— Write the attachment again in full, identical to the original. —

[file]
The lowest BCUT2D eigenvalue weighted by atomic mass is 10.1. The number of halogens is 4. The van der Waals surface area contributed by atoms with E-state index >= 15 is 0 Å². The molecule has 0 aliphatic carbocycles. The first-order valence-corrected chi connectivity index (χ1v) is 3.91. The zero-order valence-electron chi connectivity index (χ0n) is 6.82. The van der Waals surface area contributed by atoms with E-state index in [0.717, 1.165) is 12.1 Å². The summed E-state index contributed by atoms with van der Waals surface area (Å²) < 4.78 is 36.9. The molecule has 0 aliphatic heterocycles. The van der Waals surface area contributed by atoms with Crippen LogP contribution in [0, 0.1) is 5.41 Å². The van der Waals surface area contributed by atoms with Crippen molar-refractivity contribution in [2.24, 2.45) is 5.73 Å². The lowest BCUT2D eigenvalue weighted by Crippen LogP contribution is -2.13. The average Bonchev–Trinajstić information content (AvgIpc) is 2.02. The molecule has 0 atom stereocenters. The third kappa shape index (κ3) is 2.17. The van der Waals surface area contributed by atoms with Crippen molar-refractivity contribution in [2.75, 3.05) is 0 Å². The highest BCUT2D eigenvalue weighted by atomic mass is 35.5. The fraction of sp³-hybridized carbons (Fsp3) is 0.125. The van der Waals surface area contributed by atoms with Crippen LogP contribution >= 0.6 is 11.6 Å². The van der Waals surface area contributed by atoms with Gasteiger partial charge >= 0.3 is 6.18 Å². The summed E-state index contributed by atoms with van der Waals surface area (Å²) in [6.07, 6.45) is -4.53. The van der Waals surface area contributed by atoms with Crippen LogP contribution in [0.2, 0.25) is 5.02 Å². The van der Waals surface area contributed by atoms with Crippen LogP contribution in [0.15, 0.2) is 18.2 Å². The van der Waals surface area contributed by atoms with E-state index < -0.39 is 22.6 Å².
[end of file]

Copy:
The lowest BCUT2D eigenvalue weighted by atomic mass is 10.1. The number of halogens is 4. The van der Waals surface area contributed by atoms with E-state index >= 15 is 0 Å². The molecule has 0 aliphatic carbocycles. The first-order valence-corrected chi connectivity index (χ1v) is 3.91. The zero-order valence-electron chi connectivity index (χ0n) is 6.82. The van der Waals surface area contributed by atoms with E-state index in [0.717, 1.165) is 12.1 Å². The summed E-state index contributed by atoms with van der Waals surface area (Å²) < 4.78 is 36.9. The molecule has 0 aliphatic heterocycles. The van der Waals surface area contributed by atoms with Crippen LogP contribution in [0, 0.1) is 5.41 Å². The van der Waals surface area contributed by atoms with Crippen molar-refractivity contribution in [2.24, 2.45) is 5.73 Å². The lowest BCUT2D eigenvalue weighted by Crippen LogP contribution is -2.13. The average Bonchev–Trinajstić information content (AvgIpc) is 2.02. The molecule has 0 atom stereocenters. The third kappa shape index (κ3) is 2.17. The van der Waals surface area contributed by atoms with Crippen molar-refractivity contribution in [2.75, 3.05) is 0 Å². The highest BCUT2D eigenvalue weighted by atomic mass is 35.5. The fraction of sp³-hybridized carbons (Fsp3) is 0.125. The van der Waals surface area contributed by atoms with Crippen LogP contribution >= 0.6 is 11.6 Å². The van der Waals surface area contributed by atoms with Gasteiger partial charge >= 0.3 is 6.18 Å². The summed E-state index contributed by atoms with van der Waals surface area (Å²) in [6.07, 6.45) is -4.53. The van der Waals surface area contributed by atoms with Crippen LogP contribution in [0.2, 0.25) is 5.02 Å². The van der Waals surface area contributed by atoms with Crippen LogP contribution in [0.15, 0.2) is 18.2 Å². The van der Waals surface area contributed by atoms with E-state index < -0.39 is 22.6 Å².